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  1. Blog
  2. Ask a Recruiter
  3. August 7, 2019

Ask a Recruiter: How Do I Find a Job That Makes Me Happy?

Plus, how to tell if the company culture is what they say it is

Ask a Recruiter: How Do I Find a Job That Makes Me Happy?

This article is part of InHerSight's Ask a Recruiter series. We ask recruiters from companies big and small to answer questions about job hunting, company culture, and more.

InHerSight asked Erin Miller, vice president for human resources at PrecisionHawk, to talk about finding happiness at work and navigating company culture questions during interviews and after being hired. These are her answers, in her own words. Are you a recruiter with job advice to share? Email our managing editor Beth Castle at beth@inhersight.com for consideration.

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What’s your elevator pitch?

I’m Erin Miller. I started my career in sales and ventured into HR work due to my deep curiosity about people. I love the art of building relationships and helping people reflect on the role they’re playing in their reality. I especially enjoy asking powerful questions that help individuals on their journey through life. On the good days, people see their new potential, they act on it and not only do they win, businesses win.

Remove industry and job title from the equation. What skills would consider to be highly transferable or the most valuable to employers?

Resilience, resourcefulness, and attitude. I’d take someone who is resourceful and resilient over a brilliant ass that requires coddling. I appreciate intelligence and want smart people around me, but most importantly, I want someone who doesn’t lose it when something goes awry. Every job has its ups, downs, and challenges. Not every job has a team around that takes challenges head on, supports the team to get through it, and celebrates when you do your best and still don’t achieve. I value employees that are resourceful, resilient, and bring a bright energy. You can have bad days and be frustrated, but most of the time, be someone that others want to be around.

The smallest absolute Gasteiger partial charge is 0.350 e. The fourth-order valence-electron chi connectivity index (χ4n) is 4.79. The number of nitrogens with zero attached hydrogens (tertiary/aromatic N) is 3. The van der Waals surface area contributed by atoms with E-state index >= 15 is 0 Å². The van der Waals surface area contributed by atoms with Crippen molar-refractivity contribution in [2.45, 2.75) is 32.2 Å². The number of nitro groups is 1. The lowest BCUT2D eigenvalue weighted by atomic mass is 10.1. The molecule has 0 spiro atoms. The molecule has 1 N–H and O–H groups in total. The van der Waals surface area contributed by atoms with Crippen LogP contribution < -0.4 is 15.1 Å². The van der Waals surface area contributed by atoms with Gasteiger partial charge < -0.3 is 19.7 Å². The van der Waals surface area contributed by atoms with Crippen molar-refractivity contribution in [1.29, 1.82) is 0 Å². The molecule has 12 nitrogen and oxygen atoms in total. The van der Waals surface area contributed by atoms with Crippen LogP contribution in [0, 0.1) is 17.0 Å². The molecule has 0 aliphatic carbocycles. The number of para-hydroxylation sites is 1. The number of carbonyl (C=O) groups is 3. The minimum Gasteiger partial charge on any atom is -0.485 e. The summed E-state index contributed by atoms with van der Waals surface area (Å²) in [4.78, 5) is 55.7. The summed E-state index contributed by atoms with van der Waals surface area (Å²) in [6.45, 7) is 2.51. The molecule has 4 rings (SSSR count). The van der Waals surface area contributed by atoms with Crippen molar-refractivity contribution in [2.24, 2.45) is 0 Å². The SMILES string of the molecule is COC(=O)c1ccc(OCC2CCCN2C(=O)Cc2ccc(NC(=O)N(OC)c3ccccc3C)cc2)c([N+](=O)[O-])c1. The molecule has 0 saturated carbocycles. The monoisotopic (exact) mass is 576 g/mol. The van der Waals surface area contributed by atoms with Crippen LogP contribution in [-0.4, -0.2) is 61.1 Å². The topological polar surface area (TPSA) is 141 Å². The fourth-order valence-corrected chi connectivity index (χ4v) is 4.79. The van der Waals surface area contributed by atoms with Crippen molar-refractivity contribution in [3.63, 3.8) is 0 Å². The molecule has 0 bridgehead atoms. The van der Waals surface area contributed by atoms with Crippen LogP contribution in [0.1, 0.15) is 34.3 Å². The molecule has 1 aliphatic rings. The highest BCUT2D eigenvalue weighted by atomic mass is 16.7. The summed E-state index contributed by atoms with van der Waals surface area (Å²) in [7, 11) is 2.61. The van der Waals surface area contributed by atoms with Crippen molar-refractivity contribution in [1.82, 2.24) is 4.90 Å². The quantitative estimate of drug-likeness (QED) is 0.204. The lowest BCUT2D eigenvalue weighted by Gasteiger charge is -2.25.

How can women leaving what they deemed to be toxic work environments take that experience and learn from it during the job-hunting process?

Identifying specifically what was toxic and naming it is important. It’s crucial to get this down on paper and stare at it. Reflect and process so you get at the root of what made that environment toxic for you. What was toxic? Why was it toxic? Did you miss any early signs?

From there, think about what questions you can ask future organizations to understand their environments. Be curious. Don’t ask, “Have you had anyone complain about the environment being toxic?” Instead, ask “How do you ensure men and women are both getting the opportunity to advance at your company?” “How do you handle reports of bad behavior?” “What’s been one instance where someone didn’t represent your company values? How did you respond to them?”

When interviewing, how can women suss out whether the company’s culture is what they say it is?